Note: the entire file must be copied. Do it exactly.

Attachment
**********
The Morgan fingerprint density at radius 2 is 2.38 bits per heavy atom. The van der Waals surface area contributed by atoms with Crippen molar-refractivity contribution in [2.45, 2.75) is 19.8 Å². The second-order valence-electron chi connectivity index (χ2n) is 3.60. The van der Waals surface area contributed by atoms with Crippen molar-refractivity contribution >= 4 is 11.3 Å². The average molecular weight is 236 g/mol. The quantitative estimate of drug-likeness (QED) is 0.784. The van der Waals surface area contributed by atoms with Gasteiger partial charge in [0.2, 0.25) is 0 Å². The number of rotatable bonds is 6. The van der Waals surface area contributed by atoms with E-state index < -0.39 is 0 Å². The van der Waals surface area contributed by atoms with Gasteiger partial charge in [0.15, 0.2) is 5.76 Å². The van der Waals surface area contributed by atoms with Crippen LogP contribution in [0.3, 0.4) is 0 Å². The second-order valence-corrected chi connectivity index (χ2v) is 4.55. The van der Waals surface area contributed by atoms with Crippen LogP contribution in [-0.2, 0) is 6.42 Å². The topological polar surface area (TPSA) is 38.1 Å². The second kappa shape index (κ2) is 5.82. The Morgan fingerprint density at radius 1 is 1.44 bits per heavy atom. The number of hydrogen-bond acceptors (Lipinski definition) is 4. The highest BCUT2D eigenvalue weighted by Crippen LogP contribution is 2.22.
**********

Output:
The Morgan fingerprint density at radius 2 is 2.38 bits per heavy atom. The van der Waals surface area contributed by atoms with Crippen molar-refractivity contribution in [2.45, 2.75) is 19.8 Å². The second-order valence-electron chi connectivity index (χ2n) is 3.60. The van der Waals surface area contributed by atoms with Crippen molar-refractivity contribution >= 4 is 11.3 Å². The average molecular weight is 236 g/mol. The quantitative estimate of drug-likeness (QED) is 0.784. The van der Waals surface area contributed by atoms with Gasteiger partial charge in [0.2, 0.25) is 0 Å². The number of rotatable bonds is 6. The van der Waals surface area contributed by atoms with E-state index < -0.39 is 0 Å². The van der Waals surface area contributed by atoms with Gasteiger partial charge in [0.15, 0.2) is 5.76 Å². The van der Waals surface area contributed by atoms with Crippen LogP contribution in [0.3, 0.4) is 0 Å². The second-order valence-corrected chi connectivity index (χ2v) is 4.55. The van der Waals surface area contributed by atoms with Crippen LogP contribution in [-0.2, 0) is 6.42 Å². The topological polar surface area (TPSA) is 38.1 Å². The second kappa shape index (κ2) is 5.82. The Morgan fingerprint density at radius 1 is 1.44 bits per heavy atom. The number of hydrogen-bond acceptors (Lipinski definition) is 4. The highest BCUT2D eigenvalue weighted by Crippen LogP contribution is 2.22.